I am writing up reflections on my devotions every day for six weeks. This is one of those posts.
By steadfast love and faithfulness iniquity is atoned for,
and by the fear of Yahweh one turns away from evil.
Reading through the Proverbs, one finds gem after gem. (Indeed, the whole book is a collection thereof. That’s the point, after all.) This one particularly caught my attention tonight, though: it is as pithy a statement of the gospel as one could wish. Simple, straightforward, easy to understand, and embedded with more canonical weight than you could shake a stick at. “Steadfast love and faithfulness” are the marks of God’s covenant love throughout the Old Testament; these keywords from Exodus 34 are perhaps those most cited by the authors of the Old Testament. By Yahweh’s character-defining work, the author1 says, comes salvation. Fearing him is how we turn away from evil. When the apostles preached the gospel in the New Testament, they may not have used exactly these words,2 but this was their message: God acted in accord with his character and his covenant promises to bring salvation. Repent!
This one is going in my to-memorize list. It will be a good reminder for me as I go through my own life, and hopefully a helpful way of reminding others who God is and what he has done as well.
Reading through Matthew and Genesis in parallel is often illuminating; I expect I shall find the same to be true of other books as I continue on this path. Coming to chapter 22 of each book, I found Jesus answering his Pharisee and Sadducee opponents in the temple, and God testing Abraham by instructing him to sacrifice Isaac. At first glance, the passages could not seem less related, apart from the overt covenant themes and pointers in the Genesis passage. However, a bit more time made one particular connection stand out to me.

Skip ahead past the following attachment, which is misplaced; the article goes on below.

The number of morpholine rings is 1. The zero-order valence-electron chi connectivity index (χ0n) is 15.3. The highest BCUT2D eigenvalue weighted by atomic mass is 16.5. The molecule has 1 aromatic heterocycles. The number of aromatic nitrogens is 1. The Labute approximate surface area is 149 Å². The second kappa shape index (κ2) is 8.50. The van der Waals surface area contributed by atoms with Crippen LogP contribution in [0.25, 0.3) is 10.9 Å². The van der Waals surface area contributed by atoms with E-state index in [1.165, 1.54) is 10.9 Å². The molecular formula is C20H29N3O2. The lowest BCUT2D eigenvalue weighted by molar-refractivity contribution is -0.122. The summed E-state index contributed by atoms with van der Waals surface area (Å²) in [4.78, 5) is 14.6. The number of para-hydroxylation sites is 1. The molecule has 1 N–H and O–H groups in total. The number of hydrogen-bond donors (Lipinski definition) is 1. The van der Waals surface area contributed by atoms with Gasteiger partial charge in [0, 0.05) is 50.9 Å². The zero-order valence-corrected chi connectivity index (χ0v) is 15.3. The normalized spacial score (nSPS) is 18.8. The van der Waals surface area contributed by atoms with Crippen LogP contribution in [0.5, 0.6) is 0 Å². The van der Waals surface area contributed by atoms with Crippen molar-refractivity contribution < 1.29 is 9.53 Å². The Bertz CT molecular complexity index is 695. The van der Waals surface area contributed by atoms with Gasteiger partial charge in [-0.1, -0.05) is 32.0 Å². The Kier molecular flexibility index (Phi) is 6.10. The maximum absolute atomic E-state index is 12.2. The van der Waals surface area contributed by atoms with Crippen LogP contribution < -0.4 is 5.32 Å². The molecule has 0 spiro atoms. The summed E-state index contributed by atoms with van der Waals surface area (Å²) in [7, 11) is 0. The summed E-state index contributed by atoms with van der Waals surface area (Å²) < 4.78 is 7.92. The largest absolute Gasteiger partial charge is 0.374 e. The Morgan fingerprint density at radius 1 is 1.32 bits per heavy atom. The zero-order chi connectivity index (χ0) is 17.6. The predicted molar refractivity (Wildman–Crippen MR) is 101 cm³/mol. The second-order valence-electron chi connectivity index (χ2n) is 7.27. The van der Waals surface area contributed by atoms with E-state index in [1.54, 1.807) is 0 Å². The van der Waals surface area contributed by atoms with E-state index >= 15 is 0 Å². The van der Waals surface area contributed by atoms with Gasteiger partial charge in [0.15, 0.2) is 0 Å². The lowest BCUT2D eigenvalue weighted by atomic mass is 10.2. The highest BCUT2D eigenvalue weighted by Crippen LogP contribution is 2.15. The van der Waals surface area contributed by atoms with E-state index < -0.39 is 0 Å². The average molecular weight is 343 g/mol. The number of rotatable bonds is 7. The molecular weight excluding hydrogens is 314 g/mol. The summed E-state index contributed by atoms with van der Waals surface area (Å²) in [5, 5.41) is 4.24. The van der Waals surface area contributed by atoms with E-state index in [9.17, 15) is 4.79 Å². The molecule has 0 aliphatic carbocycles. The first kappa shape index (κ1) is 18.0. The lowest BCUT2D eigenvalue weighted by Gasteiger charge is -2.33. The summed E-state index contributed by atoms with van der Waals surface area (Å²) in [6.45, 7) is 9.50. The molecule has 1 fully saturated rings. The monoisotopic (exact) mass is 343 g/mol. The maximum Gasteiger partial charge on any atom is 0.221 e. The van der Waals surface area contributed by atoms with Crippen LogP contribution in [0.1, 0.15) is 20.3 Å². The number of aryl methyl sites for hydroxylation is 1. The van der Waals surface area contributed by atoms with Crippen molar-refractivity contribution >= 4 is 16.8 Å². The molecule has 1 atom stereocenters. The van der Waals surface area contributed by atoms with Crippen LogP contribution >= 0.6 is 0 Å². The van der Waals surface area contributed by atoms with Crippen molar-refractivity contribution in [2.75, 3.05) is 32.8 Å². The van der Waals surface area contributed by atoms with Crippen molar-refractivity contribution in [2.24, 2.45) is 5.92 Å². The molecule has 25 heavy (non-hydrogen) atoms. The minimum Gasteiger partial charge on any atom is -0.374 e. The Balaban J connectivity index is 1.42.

When Jesus answers the Sadducees on the resurrection (after their contrived question about seven brothers having had one woman as their wife with no children), he rather pointedly tells them that the reason they are wrong is that they “know neither the Scriptures nor the power of God.” Given the relative paucity of reference to resurrection from the dead in the Old Testament, his accusation is an interesting one (though of course he backs it up moments later by pointing to the God of Abraham, Isaac, and Jacob—the God of the living, not the dead). One of the many places the Sadducees should have seen that God will bring about resurrection is right in Genesis 22. As the author of Hebrews points out, Abraham went up that mountain in faith that the same God who had given him a son—in his old age, from his barren wife—could raise that same son from the dead if necessary to keep his promise.
The Sadducees should have seen it coming; all the pieces were there. But they knew neither God’s word, nor God himself. Given these were men who had spent their lives studying the Scriptures, this is a fearful warning to those of us who seek to know those same Scriptures.
God provided another way—not the child sacrifice so common in that day and age, but a substitute.3 Ultimately, he provided his own son, and raised him from the dead after sacrificing him on a mount. That which he did not ultimately require of Abraham, he gave himself. But Abraham’s faith was well-placed: God could have raised Isaac from the dead, and someday he will do just that. Someday he will raise us, too. But first of all, he raised his son. Hallelujah.
- Proverber? Proverbian? Proverbite? I’m taking suggestions in the comment thread. ↩
- This is one of the small curiosities that fascinates me about the authors of the New Testament and the divine superintendence of their work, and something I expect I’ll ask about when I get the chance: why is this central refrain of the Old Testament left unstated in the New? ↩
- Though the lamb Abraham promises Isaac never appears; it is a ram and not a lamb that takes Isaac’s place here. Curious… ↩